Downtown Las Vegas in 2008 was a wasteland pockmarked by vacant buildings and broken bottles.
Financing dried up and projects planned for the urban core were abandoned.
The downtown area became just another victim of the recession.
But the neighborhood still had some believers who pulled together money to start businesses in the area.
Some of them joined a Wednesday night panel hosted by the Turnaround Management Association of Nevada.
The subject: the future of business in downtown.
“The trick with downtown is not to be a dumbed-down version of the Strip,” said Fifth Street Gaming CEO Seth Schorr, who is overseeing the transformation of the Lady Luck casino into the Downtown Grand for CIM Group.
He pointed to panelist Christopher LaPorte’s East Fremont Street bar, Insert Coin(s), as an example of the ways downtown can differentiate itself.
LaPorte said there were plenty of doubters when he opened his video game-themed bar last April. A year later, he has proved them wrong. Between 1,700 and 2,300 barhoppers pass through his doors on Friday and Saturday nights. Once a locals hangout, now 25 percent of those customers are tourists.
LaPorte surprised his East Fremont neighbors when he started a weekend cover charge. Naysayers said it would drive away clientele. The opposite is true, LaPorte said. Now he attracts downtown-curious customers from Henderson and Summerlin.
Fremont Street has built a reputation as a value-oriented, blue-collar version of the Las Vegas spectacle. It will likely remain that way for awhile longer, but value doesn’t necessarily mean free drinks and basement-price hotel rooms.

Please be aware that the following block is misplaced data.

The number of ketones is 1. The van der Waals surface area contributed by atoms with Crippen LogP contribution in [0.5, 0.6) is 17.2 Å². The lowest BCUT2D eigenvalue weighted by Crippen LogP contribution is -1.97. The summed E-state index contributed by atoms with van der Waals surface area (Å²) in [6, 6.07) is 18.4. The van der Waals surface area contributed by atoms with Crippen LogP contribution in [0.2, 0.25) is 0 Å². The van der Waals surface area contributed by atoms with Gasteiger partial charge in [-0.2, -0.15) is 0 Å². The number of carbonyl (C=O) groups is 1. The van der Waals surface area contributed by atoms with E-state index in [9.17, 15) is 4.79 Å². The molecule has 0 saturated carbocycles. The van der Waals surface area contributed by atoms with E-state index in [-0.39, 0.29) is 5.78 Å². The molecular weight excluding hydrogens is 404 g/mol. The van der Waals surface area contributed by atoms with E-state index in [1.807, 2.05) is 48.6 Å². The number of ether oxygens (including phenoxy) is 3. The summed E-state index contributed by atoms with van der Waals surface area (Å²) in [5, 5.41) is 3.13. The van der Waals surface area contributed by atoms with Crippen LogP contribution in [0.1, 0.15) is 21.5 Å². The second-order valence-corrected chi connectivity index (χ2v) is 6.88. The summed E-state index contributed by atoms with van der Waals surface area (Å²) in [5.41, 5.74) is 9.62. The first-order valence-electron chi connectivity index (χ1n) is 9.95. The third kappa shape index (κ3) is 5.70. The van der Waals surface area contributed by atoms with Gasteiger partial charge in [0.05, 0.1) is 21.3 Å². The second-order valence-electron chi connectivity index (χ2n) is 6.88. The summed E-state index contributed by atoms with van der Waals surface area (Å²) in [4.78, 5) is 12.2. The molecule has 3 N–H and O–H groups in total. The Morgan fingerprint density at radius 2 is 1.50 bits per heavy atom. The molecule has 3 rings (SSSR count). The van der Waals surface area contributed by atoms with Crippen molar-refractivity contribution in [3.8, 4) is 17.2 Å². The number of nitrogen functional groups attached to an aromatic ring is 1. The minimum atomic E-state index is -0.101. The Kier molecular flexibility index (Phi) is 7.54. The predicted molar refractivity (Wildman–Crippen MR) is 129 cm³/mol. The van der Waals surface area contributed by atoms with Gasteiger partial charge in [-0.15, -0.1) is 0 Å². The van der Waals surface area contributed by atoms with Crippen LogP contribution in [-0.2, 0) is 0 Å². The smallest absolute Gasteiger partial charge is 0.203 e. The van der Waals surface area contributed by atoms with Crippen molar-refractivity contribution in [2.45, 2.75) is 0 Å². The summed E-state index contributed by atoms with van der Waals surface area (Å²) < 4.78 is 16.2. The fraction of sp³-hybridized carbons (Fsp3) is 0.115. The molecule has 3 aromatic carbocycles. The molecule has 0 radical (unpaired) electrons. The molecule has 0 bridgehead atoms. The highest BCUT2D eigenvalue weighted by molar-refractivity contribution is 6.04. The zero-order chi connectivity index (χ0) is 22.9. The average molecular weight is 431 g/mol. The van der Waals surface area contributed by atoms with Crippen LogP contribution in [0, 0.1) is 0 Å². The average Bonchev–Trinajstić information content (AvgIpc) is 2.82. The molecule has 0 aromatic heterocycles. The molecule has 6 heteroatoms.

“There’s nothing wrong with value,” Schorr said, “But it doesn’t have to be cheap. It doesn’t have to be discounts.”
LaPorte urged other entrepreneurs to start businesses before the neighborhood is no longer up-and-coming, and real estate prices skyrocket.
Panelist Bill Arent, who oversees the Las Vegas Redevelopment Agency, said the city is doing its best to encourage more businesses to move to downtown. Parking and infrastructure remain concerns, but the situation is improving. When real estate developer Sam Cherry in 2004 built Soho Lofts, there was no sidewalk on his block. Now there are.
Panel members agreed that any conversation about redevelopment would be remiss without mention of online retailer Zappos, which is moving from Henderson to the old City Hall.
When LaPorte appeared before the City Council with the initial proposal for Insert Coin(s), then-Mayor Oscar Goodman mentioned Zappos. If LaPorte had any reservations about locating downtown, they instantly vanished.
“Zappos is now Big Brother, and I’m happy to have him here,” LaPorte said.
The only possible downside to Zappos CEO Tony Hsieh’s investments is overblown expectations, Arent said, noting that change is slow, even with the Downtown Project’s $350 million revitalization fund behind it.
Contact reporter Caitlin McGarry at
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